Back to the Drawing Board: Galapagos and Servier's Arthritis Knee Repair Drug Fails Phase II
The focus of the trial was to demonstrate efficacy of at least one dose of GLPG1972/S201086 compared to placebo after 52 weeks in reducing cartilage loss of the central medial tibiofemoral compartment of the target knee via quantitative MRI. The trail failed to do so, with the change from baseline to week 52 in cartilage thickness being -0.116 for the placebo group and -0.068, -0.097 and -0.085 for the low, medium and high dose groups, respectively. There was also no statistically significant difference observed compared to placebo on any of the secondary endpoints, including clinical outcomes.
In July 2017, Servier exercised its option to develop GLPG1972/S201086 from Galapagos, picking up global commercial rights outside the U.S. The drug’s mechanism of action targets a cartilage degrading enzyme called ADAMTS-5. Phase I trials hit all safety and pharmacokinetic targets, and in healthy volunteers reduced ARGS neoepitope, a biomarker associated with cartilage breakdown, by more than 50% within two weeks.
At the time, Galapagos received a €6 million license fee from Servier and was eligible for a total of €290 million in success-based milestones.
The ROCELLA trial was a multi-regional, randomized, double-blind, placebo-controlled, dose ranging study evaluating three different once-daily oral doses of the drug in patients with knee osteoarthritis. It included 932 patients in 12 countries in Europe, Asia, North and South America. Galapagos handled the trial in the U.S., which included 326 patients. Servier handled the trial of 606 patients in 11 countries.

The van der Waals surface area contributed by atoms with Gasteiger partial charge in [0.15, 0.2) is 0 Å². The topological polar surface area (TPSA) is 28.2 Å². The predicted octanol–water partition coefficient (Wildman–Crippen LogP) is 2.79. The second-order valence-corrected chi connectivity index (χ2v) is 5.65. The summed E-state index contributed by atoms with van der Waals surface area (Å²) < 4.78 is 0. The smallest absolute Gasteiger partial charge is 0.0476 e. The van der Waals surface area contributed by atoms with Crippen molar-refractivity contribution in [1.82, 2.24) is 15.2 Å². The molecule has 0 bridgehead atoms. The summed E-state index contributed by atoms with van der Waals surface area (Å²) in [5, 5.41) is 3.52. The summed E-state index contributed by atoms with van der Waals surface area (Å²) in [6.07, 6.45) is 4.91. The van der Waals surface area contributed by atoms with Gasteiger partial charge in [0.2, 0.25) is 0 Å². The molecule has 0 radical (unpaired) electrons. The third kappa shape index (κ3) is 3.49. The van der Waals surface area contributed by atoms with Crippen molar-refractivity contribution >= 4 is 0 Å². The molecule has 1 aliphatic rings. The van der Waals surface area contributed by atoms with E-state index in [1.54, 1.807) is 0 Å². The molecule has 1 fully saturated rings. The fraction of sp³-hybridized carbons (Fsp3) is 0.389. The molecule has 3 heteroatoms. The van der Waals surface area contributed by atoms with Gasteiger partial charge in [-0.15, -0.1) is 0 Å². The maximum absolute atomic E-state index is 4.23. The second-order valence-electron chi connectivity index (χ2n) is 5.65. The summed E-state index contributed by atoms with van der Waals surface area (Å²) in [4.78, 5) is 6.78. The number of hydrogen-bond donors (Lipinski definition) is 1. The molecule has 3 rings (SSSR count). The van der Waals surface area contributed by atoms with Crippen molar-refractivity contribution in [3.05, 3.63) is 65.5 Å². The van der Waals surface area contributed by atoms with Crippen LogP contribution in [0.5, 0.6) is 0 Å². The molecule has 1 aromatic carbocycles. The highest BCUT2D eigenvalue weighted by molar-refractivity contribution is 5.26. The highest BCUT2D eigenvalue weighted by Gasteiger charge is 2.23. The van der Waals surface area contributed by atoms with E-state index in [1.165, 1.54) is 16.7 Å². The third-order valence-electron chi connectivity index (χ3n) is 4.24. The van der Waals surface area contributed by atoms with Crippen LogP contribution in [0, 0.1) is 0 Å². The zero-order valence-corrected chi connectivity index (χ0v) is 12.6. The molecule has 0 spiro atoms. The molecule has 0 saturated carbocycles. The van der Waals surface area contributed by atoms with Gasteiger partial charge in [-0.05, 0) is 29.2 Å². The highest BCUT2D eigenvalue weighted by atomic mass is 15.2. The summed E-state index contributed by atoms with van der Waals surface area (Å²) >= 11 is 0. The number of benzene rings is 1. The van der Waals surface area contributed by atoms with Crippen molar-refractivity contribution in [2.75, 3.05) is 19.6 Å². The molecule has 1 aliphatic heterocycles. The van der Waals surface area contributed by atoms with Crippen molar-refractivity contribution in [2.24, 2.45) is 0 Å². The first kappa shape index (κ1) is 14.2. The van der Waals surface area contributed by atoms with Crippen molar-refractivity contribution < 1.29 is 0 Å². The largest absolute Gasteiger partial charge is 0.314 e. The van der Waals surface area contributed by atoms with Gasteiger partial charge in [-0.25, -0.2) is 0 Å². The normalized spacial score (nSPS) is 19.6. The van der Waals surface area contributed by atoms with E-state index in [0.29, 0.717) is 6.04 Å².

“While we are disappointed that ADAMTS-5 inhibition by GLPG1097/S201086 proved not to make a difference in this trial, we want to express our gratitude to all participating patients and investigators,” said Walid Abi-Saab, Galapagos’ chief medical officer. “This study result, while not what we hoped for, does add to the body of knowledge to help fight OA, a disease with substantial unmet medical need.”
The companies are running additional analyses on the data and plan to present it at an upcoming medical conference. The drug had Fast Track designation from the U.S. Food and Drug Administration (FDA) in osteoarthritis.
“We are pleased to have performed this study with Galapagos,” said Patricia Belissa-Mathio, director of Clinical Development and R&D chief medical officer at Servier. “Unfortunately, the ROCELLA results provided insufficient evidence of GLPG1082/S20186 efficacy in patients with knee osteoarthritis. We acknowledge the importance of assessing this innovative mechanism of action in the clinical setting and we will continue analyzing the data for better knowledge of the disease for the benefit of the patients and for future developments. We would like also to thank all patients and investigators for participating in this very important study.”
Galapagos had better news earlier this week with Gilead Sciences, when they presented late-breaking data demonstrating the efficacy and safety of filgotinib, an oral, daily JAK1 preferential inhibitor for ulcerative colitis. The data was from the Phase IIb/III SELECTION trial and it demonstrated a significantly higher proportion of patients receiving filgotinib 200 mg compared to placebo achieved clinical remission at Week 10 and maintained remission through Week 58. Also, significantly more patients receiving filgotinib achieved corticosteroid-free remission at six months. They presented the data at the 2020 United European Gastroenterology Week (UYEGW) Virtual Meeting.